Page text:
What happens next will vary. One day at a certain airport, carry-on bags might be physically searched. On the same day at a different airport, those subject to the random search might have their shoes screened for explosives or be checked with a hand-held metal detector. "By design, a traveler will not experience the same search every time he or she flies," the summary said. "The searches will add an element of unpredictability to the screening process that will be easy for passengers to navigate but difficult for terrorists to manipulate."
The new policy will also change the way pat-down searches are done to check for explosive devices. Screeners will now search the upper and lower torso, the entire arm and legs from the mid-thigh down to the ankle and the back and abdomen, significantly expanding the area checked.
Currently, only the upper torso is checked. Under the revised policy, screeners will still have the option of skipping pat-downs in certain areas "if it is clear there is no threat," like when a person is wearing tight clothing making it obvious that there is nothing hidden. But the default position will be to do the more comprehensive search, in part because of fear that a passenger could be carrying plastic explosives that might not set off a handheld metal detector.
These new procedures will go into effect at the same time as the security agency continues to expand other measures, like using more bomb sniffing dog teams and installing high-tech devices that blow a short burst of air on passengers to detect traces of explosives. Forty-three of these devices, known as explosive trace portals, have been installed at 22 of the nation's largest airports.
This new category of random checks and the more comprehensive pat-downs can be done without causing significant delays, officials said, because of the enormous amount of time that will be saved because screeners no longer have to confiscate small scissors or tools, a policy change first reported in The Washington Post. These kinds of sharp instruments are now found in about one in four carry-on bags.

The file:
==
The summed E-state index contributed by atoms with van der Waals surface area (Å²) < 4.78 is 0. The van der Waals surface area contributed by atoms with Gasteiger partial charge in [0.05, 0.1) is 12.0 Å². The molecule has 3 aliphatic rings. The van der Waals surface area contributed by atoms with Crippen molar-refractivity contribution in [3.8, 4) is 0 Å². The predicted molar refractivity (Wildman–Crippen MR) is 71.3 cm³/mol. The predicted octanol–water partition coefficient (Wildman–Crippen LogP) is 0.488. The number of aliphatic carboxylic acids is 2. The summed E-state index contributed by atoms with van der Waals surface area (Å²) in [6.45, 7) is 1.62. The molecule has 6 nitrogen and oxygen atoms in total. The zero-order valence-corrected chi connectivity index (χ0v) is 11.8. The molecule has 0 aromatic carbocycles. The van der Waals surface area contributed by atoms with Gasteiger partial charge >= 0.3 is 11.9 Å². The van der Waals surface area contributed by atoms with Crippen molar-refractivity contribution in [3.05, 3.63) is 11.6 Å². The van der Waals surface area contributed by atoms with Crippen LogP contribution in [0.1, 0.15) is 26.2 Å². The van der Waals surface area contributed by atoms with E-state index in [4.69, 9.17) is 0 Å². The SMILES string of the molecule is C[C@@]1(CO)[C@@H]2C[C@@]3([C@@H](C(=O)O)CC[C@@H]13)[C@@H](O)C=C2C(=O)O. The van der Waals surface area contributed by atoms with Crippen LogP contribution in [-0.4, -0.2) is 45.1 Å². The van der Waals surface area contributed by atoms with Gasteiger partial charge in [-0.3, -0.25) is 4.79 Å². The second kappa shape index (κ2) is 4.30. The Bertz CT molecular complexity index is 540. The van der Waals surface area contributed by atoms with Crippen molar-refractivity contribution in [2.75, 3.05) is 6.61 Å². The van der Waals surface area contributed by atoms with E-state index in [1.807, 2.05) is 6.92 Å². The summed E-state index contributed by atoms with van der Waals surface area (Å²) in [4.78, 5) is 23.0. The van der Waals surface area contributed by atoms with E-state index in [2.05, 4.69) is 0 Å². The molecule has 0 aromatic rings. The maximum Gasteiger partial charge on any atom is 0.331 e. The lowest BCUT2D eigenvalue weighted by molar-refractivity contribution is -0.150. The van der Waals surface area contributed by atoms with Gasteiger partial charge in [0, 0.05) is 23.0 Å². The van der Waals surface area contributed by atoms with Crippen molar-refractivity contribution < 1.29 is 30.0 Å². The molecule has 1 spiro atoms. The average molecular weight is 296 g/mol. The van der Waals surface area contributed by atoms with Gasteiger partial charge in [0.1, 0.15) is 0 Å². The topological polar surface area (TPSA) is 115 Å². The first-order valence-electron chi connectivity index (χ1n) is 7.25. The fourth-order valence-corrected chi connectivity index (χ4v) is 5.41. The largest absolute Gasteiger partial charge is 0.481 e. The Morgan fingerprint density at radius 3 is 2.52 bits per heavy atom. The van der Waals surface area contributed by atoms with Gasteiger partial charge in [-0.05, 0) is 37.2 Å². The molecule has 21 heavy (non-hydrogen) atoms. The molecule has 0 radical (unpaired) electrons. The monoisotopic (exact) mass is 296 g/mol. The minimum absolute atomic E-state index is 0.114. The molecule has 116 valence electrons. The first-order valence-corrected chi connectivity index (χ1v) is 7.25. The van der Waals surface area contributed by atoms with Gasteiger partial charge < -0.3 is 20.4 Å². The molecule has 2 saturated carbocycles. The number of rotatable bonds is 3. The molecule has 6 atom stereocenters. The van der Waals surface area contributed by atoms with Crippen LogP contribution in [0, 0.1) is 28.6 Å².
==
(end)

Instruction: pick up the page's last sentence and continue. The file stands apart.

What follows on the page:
All knives will still be prohibited, as well as drills, hammers, saws and crowbars, according to the summary document.
The ban on scissors and other small tools, first imposed after the 2001 hijackers used box cutters to seize four planes, can be lifted, these officials said, because airplane cockpit doors are now more secure, thousands of pilots are now authorized to carry handguns and more federal air marshals now fly on planes.
The changes drew a mixed reaction Wednesday, with some security experts and members of Congress praising them, while others said they were counterproductive.
Representative John L. Mica, a Florida Republican who is chairman of the House subcommittee that oversees aviation security, said the changes were long overdue.
"The threat today is not someone taking over an aircraft with scissors or a knife," Mr. Mica said.
David Castelveter, a spokesman for the Air Transport Association, said the airline industry also supported the changes.
But Jon Adler, executive vice president of the Federal Law Enforcement Officers Association, which represents federal air marshals, said that allowing scissors and small tools on planes was a mistake.
"These items in the wrong hands can become dangerous instruments that can ultimately threaten both air marshals' and travelers' safety," Mr. Adler said.